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Dining Out 1 minute 10 April 2019

Greenpoint’s First Michelin Star: Oxomoco (Video)

A look inside Justin Bazdarich’s bright and airy Mexican restaurant in this New York City neighborhood.

Mexican cuisine video

“Everyone who comes to work here—or any of the restaurants I have—I try to explain to them [to] treat this as you’re cooking for your family,” says Justin Bazdarich, chef and owner of Oxomoco restaurant in Brooklyn’s charming Greenpoint neighborhood, as well as two locations of Speedy Romeo in Clinton Hill, Brooklyn, and the Lower East Side. “You have all the virtues of doing your best work, doing it for the ones you love.”

A Kansas City native, Bazdarich moved to New York in 2001 and enrolled at the International Culinary Center (formerly the French Culinary Institute). From there, Bazdarich obtained an internship at Jean-Georges Vongerichten’s flagship restaurant adjacent to Columbus Circle, where he started out with prep tasks such as peeling garlic. “It’s funny, they always said I was never going to make it to the upstairs kitchen,” he recalls. “Through time, I learned that it’s how we do it better tomorrow than we do today.”

When Perry Street opened in the far West Village, Bazdarich was on the opening team—and it’s where he learned how to create his own recipes. After which, he spent three years traveling around the globe alongside Vongerichten, opening some 15 restaurant in countries spanning from Las Vegas to Istanbul. Then, he found himself in a position of wanting to cook food that was more simple.

His first concept, Speedy Romeo—an all wood-fired pizza concept—opened in 2011. (A second one opened in the Lower East Side six after.) “After opening the second Speedy Romeo . . . I thought to myself I’d like to try a new style of food.”

Enter Oxomoco, which opened on June 5, 2018. “The day after my son was born,” he adds. “The attractive interior feels like a resort, with a long bar, giant skylight to maximize the natural light of such a narrow space and outdoor patio,” state Michelin inspectors of the restaurant’s design that acts as a backdrop for the dishes. “The food lends itself to many smoky and earthy flavors—you’ve got acid, you’ve got lime and all these different fruits, and the chiles and then the marinades, . . . throwing everything over the wood-fired grill, everything is just so beautiful.”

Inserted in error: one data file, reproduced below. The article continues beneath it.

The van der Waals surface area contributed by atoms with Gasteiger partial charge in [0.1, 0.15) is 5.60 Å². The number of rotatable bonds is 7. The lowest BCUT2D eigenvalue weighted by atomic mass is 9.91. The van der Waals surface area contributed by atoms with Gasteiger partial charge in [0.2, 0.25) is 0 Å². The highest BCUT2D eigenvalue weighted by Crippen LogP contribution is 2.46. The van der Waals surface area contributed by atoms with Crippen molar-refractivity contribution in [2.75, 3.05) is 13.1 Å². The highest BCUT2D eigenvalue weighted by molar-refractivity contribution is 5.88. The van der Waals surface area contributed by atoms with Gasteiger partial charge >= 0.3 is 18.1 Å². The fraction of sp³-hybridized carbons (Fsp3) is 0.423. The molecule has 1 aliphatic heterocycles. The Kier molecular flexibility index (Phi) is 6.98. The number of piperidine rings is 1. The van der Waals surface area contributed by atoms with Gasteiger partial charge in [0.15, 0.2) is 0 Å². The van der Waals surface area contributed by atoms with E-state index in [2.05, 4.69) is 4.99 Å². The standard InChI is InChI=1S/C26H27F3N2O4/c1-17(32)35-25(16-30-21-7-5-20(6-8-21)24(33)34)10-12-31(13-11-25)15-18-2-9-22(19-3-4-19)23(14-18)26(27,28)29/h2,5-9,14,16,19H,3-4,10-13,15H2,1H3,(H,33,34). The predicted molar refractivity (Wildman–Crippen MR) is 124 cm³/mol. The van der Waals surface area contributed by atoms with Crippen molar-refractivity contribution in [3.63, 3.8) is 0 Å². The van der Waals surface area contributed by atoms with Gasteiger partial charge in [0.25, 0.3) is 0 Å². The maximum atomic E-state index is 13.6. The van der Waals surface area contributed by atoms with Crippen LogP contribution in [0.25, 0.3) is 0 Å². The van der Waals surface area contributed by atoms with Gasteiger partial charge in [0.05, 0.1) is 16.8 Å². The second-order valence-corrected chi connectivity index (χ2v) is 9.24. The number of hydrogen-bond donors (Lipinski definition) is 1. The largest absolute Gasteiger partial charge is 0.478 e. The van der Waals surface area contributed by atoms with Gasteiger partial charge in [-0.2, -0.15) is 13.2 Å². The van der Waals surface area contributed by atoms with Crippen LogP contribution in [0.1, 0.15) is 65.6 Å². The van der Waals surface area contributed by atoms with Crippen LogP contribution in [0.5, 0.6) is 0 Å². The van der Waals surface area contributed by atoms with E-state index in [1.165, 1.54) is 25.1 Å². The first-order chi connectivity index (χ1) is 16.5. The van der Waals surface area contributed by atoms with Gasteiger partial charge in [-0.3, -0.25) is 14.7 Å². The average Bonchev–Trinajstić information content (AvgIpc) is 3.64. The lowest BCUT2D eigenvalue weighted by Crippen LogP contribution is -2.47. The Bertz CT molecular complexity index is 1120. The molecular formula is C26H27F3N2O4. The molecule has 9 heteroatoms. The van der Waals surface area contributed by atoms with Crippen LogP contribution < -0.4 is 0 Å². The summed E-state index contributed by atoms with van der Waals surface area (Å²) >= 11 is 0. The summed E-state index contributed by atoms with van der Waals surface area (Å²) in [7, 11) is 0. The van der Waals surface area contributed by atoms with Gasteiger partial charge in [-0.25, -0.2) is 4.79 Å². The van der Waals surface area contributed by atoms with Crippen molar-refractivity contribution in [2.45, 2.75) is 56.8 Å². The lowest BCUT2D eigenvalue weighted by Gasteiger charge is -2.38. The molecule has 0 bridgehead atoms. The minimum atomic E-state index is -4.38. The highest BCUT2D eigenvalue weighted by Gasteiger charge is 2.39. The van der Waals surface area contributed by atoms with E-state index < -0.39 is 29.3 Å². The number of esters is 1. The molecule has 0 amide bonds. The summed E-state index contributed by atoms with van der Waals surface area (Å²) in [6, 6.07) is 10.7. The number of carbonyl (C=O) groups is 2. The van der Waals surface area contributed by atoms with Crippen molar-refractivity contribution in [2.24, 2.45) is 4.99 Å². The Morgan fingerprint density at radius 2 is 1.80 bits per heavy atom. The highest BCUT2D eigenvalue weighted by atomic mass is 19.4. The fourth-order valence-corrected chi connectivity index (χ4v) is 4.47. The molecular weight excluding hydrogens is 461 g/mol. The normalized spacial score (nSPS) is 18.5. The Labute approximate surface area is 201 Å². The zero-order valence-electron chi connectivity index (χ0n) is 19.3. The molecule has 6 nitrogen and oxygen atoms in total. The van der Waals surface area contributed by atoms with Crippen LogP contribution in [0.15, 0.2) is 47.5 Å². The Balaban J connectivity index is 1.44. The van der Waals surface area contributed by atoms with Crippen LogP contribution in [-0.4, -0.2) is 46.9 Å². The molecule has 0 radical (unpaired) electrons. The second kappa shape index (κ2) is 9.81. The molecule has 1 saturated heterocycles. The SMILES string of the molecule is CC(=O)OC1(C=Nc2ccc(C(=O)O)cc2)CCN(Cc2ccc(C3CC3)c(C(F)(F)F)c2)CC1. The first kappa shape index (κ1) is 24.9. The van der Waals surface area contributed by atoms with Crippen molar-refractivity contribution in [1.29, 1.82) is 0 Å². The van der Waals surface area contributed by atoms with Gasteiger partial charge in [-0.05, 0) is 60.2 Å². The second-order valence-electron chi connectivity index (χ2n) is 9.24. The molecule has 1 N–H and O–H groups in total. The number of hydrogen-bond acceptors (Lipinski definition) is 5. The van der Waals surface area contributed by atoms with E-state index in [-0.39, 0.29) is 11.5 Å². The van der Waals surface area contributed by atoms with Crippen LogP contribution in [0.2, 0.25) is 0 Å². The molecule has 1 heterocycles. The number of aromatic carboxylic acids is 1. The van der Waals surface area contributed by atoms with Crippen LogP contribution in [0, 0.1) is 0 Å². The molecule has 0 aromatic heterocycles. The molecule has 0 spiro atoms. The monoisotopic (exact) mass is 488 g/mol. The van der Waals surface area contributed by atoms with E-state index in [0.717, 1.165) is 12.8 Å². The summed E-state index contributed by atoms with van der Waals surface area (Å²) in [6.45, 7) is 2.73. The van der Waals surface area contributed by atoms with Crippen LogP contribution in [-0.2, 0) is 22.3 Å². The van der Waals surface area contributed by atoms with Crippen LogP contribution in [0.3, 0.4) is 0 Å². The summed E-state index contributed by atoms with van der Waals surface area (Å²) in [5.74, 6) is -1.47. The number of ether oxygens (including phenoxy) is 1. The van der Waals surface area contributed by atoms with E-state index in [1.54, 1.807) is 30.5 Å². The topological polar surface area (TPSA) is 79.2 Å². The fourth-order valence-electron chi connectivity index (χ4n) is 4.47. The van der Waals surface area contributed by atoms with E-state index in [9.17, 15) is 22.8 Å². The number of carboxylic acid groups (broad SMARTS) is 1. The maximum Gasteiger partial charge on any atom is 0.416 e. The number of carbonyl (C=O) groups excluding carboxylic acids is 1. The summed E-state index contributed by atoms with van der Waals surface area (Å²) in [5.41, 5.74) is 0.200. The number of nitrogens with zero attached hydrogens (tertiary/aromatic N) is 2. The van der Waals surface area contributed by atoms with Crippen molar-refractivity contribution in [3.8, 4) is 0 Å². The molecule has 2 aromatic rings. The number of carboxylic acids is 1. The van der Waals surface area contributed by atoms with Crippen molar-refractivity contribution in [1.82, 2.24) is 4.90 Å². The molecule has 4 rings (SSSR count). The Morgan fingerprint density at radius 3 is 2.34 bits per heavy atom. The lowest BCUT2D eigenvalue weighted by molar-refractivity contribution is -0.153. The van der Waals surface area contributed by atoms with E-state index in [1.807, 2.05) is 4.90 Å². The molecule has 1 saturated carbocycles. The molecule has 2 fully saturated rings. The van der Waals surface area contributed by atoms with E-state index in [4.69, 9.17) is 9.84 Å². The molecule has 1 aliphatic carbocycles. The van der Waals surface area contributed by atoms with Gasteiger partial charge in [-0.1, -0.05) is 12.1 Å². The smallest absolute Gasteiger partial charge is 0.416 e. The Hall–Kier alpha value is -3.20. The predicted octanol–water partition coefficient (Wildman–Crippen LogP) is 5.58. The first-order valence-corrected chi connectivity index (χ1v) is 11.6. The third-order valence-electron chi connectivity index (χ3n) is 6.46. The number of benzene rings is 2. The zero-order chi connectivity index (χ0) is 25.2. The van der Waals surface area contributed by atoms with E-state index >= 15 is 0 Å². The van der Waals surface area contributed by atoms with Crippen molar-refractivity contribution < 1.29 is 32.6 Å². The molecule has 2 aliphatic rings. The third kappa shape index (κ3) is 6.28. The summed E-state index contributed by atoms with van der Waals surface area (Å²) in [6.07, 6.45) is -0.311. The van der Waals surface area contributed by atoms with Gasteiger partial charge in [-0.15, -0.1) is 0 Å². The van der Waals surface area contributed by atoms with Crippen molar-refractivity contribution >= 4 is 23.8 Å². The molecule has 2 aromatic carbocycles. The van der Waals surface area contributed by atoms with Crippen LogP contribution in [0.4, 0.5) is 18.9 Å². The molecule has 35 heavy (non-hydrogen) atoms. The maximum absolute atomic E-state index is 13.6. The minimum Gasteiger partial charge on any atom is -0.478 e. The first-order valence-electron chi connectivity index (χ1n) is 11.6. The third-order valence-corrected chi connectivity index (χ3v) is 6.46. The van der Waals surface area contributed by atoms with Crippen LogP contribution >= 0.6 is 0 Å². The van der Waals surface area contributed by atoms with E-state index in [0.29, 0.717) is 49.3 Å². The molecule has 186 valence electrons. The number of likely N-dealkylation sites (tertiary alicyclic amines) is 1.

Dinner menu items include a charred carrot tamal with green garlic and hoja santa mole, as well as a 32-ounce dry-aged bone-in rib eye served with salsa roja, chimichurri, charred poblano and chorizo beans. An eclectic mix of tacos is served at both brunch and dinner as well. In terms of the dishes, Bazdarich says that color on the plate is a must. “This restaurant particularly, I thought in that realm a lot,” he says. “The name Oxomoco is named after the Aztec goddess of night—with that sort of dreamy ethereal type, the food sort of takes a psychedelic look.”

Oxomoco received a Michelin star on November 4, just five months after opening. “You can’t forget,” he admits. “We weren’t planning this in any way, but we stuck with the mantra of ‘how do you do it better tomorrow than today?’ The more I started eating the food and watching the service, everything was sort of glowing in here.”

“I think that us getting a Michelin star in Greenpoint is only [adding] to the culinary base that’s already here,” he continues. “To be able to walk out and stand on the street and watch the sunset go down the block . . . There’s so many institutions that are here in this neighborhood. I want us to be an institution as well.”

Dining Out

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